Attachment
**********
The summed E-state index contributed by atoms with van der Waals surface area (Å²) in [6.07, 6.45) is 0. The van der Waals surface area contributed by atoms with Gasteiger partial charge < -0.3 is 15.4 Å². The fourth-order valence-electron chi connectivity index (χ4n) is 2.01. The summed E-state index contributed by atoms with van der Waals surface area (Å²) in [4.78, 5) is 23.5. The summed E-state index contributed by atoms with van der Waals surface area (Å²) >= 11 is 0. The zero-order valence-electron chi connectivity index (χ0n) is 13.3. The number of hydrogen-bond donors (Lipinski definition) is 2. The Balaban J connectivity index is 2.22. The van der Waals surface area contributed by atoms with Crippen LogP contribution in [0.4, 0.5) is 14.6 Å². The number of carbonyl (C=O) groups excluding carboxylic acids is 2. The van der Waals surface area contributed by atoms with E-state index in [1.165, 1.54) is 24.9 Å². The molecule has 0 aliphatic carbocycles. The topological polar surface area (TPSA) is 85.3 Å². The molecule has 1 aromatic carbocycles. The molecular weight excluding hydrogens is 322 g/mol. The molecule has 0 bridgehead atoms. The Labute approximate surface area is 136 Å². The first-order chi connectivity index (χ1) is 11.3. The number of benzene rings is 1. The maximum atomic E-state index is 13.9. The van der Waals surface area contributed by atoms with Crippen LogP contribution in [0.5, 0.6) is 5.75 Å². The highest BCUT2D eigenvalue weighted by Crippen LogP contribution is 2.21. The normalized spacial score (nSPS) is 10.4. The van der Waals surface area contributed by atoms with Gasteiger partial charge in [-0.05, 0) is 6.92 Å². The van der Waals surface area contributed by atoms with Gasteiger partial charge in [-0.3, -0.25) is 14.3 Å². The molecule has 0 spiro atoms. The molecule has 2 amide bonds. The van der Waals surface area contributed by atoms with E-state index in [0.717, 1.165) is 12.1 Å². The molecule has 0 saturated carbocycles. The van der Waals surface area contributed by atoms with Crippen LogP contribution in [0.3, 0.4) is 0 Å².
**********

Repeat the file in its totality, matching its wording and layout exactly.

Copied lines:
The summed E-state index contributed by atoms with van der Waals surface area (Å²) in [6.07, 6.45) is 0. The van der Waals surface area contributed by atoms with Gasteiger partial charge < -0.3 is 15.4 Å². The fourth-order valence-electron chi connectivity index (χ4n) is 2.01. The summed E-state index contributed by atoms with van der Waals surface area (Å²) in [4.78, 5) is 23.5. The summed E-state index contributed by atoms with van der Waals surface area (Å²) >= 11 is 0. The zero-order valence-electron chi connectivity index (χ0n) is 13.3. The number of hydrogen-bond donors (Lipinski definition) is 2. The Balaban J connectivity index is 2.22. The van der Waals surface area contributed by atoms with Crippen LogP contribution in [0.4, 0.5) is 14.6 Å². The number of carbonyl (C=O) groups excluding carboxylic acids is 2. The van der Waals surface area contributed by atoms with E-state index in [1.165, 1.54) is 24.9 Å². The molecule has 0 aliphatic carbocycles. The topological polar surface area (TPSA) is 85.3 Å². The molecule has 1 aromatic carbocycles. The molecular weight excluding hydrogens is 322 g/mol. The molecule has 0 bridgehead atoms. The Labute approximate surface area is 136 Å². The first-order chi connectivity index (χ1) is 11.3. The number of benzene rings is 1. The maximum atomic E-state index is 13.9. The van der Waals surface area contributed by atoms with Crippen LogP contribution in [0.5, 0.6) is 5.75 Å². The highest BCUT2D eigenvalue weighted by Crippen LogP contribution is 2.21. The normalized spacial score (nSPS) is 10.4. The van der Waals surface area contributed by atoms with Gasteiger partial charge in [-0.05, 0) is 6.92 Å². The van der Waals surface area contributed by atoms with Gasteiger partial charge in [-0.3, -0.25) is 14.3 Å². The molecule has 0 spiro atoms. The molecule has 2 amide bonds. The van der Waals surface area contributed by atoms with E-state index in [0.717, 1.165) is 12.1 Å². The molecule has 0 saturated carbocycles. The van der Waals surface area contributed by atoms with Crippen LogP contribution in [0.3, 0.4) is 0 Å².